Interested in finding out how to become a notary signing agent in North Dakota? We’ve got you covered.
In order to become a notary signing agent, you will need to:
- Be commissioned as a notary public
- Take a loan signing training course
- Become Signing Professionals Workgroup (SPW) compliant
- Purchase your notary supplies
This Notary Signing Agent North Dakota article breaks down everything you need to know in easy-to-follow, succinct steps, and should help you commence your loan signing career with as little difficulty as possible.
Recommended: Interested in getting started? Have a look at the National Notary Association’s notary signing agent packages.
What is a Notary Signing Agent
Notary signing agents (NSAs) are crucial in the real estate sector as they act as a guide for borrowers through loan document signings, acknowledging their signatures, and returning documents to the lender.
On the surface, the role of an NSA might seem identical to that of a notary public, but the distinction lies in the level of expertise required for each task.
While a notary public primarily verifies the identities of signatories and acknowledges signatures, an NSA possesses a deeper understanding of loan documents and has been trained to provide unbiased explanations of each document’s purpose.
Although no extra legal qualifications are required to become an NSA in North Dakota, undertaking specialized training is strongly recommended for a couple of reasons. Namely, because it:
- Makes you a more appealing candidate to lenders, title companies, and other industry recruiters — who typically prefer NSAs with specific training due to the complexity of loan signings
- Ensures that you’re actually capable of competently fulfilling all of the responsibilities associated with being an NSA
Note: For more information on this specialized training, see Step 2: Take a Loan Signing Training Course below.
How to Become a Notary Signing Agent in North Dakota
If you’re interested in the idea of becoming a notary signing agent in North Dakota, you can get started today by completing the following steps.
Step 1: Become a Notary Public
In order to become a notary signing agent, you will first need to be commissioned as a notary public in North Dakota.
In order to do this, you will need to complete the following steps:
- Meet the basic eligibility criteria: You must be at least 18 years old, a citizen or permanent legal resident of the US, and reside in a county that borders North Dakota and is within a state that extends reciprocity to notaries public in North Dakota
- Complete and file an application form: The next step is to continue on with the application form, which can be completed online with FirstStop, the North Dakota Secretary of State’s online services portal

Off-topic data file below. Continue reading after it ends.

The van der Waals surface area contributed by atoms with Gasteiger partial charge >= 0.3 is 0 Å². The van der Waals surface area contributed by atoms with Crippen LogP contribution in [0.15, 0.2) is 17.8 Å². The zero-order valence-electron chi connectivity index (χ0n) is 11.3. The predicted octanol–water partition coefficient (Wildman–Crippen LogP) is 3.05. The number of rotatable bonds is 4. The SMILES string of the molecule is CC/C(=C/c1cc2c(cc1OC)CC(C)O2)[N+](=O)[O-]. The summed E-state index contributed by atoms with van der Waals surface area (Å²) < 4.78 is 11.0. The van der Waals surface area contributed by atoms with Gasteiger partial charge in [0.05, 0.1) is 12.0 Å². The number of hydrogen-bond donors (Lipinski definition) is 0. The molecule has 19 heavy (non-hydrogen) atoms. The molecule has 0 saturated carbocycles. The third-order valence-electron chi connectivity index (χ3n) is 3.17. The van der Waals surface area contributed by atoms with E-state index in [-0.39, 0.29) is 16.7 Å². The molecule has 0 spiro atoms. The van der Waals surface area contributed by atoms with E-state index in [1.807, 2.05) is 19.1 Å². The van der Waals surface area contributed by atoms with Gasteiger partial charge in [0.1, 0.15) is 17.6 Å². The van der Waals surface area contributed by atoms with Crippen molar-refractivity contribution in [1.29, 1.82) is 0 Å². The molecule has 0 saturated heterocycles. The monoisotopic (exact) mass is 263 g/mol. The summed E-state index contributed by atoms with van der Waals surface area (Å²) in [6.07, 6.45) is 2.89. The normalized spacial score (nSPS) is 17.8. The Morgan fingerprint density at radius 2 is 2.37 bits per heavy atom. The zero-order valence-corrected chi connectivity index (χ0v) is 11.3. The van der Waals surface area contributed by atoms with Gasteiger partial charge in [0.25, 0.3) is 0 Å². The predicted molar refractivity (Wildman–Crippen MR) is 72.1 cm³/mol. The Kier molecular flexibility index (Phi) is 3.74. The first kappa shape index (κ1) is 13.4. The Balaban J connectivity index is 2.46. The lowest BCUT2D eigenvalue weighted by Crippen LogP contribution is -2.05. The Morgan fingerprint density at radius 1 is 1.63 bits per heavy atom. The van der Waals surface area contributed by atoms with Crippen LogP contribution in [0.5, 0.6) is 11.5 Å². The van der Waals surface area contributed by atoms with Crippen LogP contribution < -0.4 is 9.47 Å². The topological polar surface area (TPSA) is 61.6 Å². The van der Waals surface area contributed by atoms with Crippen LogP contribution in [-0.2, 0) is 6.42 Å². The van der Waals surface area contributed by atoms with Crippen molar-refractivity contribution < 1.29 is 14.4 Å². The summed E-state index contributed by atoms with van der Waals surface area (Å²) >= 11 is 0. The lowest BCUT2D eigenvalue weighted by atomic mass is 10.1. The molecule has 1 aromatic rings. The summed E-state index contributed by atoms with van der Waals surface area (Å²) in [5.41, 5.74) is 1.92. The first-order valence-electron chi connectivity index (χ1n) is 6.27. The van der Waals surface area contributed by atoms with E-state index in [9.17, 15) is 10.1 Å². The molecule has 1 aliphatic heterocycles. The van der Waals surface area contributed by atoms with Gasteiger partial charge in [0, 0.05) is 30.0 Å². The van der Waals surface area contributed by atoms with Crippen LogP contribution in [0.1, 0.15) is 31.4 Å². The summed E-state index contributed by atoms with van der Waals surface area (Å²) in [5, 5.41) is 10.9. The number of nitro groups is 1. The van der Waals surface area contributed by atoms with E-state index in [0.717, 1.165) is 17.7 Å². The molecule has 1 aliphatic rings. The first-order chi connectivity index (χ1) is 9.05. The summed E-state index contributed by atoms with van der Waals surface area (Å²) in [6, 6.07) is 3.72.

- Purchase a $7,500 surety bond: You’ll then need to get a bond in the amount of $7,500, fill out the Notary Bond (SFN 19355) form, print it, and get it signed in the presence of a notary. Along with a $36 application fee, mail the notary bond form to the North Dakota Secretary of State
- Obtain a notary stamp: If your application is successful, you will receive your Certificate of Authorization and a Verification of Notary Stamping Device Form. Buy an official notary seal and present your authorization to your stamp vendor. Place an impression of the stamp on the Verification Form then return it to the Secretary of State. If approved, they will issue your notary commission certificate
- Take a notary training class: Taking a notary training class equips you with the knowledge and skills needed to perform notarizations. This ensures legal compliance and protection against potential errors or misconduct
For a more in-depth overview of the process of getting commissioned as a notary public in North Dakota, we recommend having a look at our How to Become a Notary in North Dakota overview.
Step 2: Take a Loan Signing Training Course
After you receive your notary commission and are ready to begin operating as a notary public, you will likely want to undertake a specialized loan signing training course.
Even though this is not a requirement in the state of North Dakota, it is highly recommended as it offers the following benefits:
- In-depth understanding: A specialized course can allow you to dive deep into the complexities of mortgage loan signings, improving your overall understanding and capabilities as an NSA. It can also help you become well-versed in how to handle unexpected situations with professionalism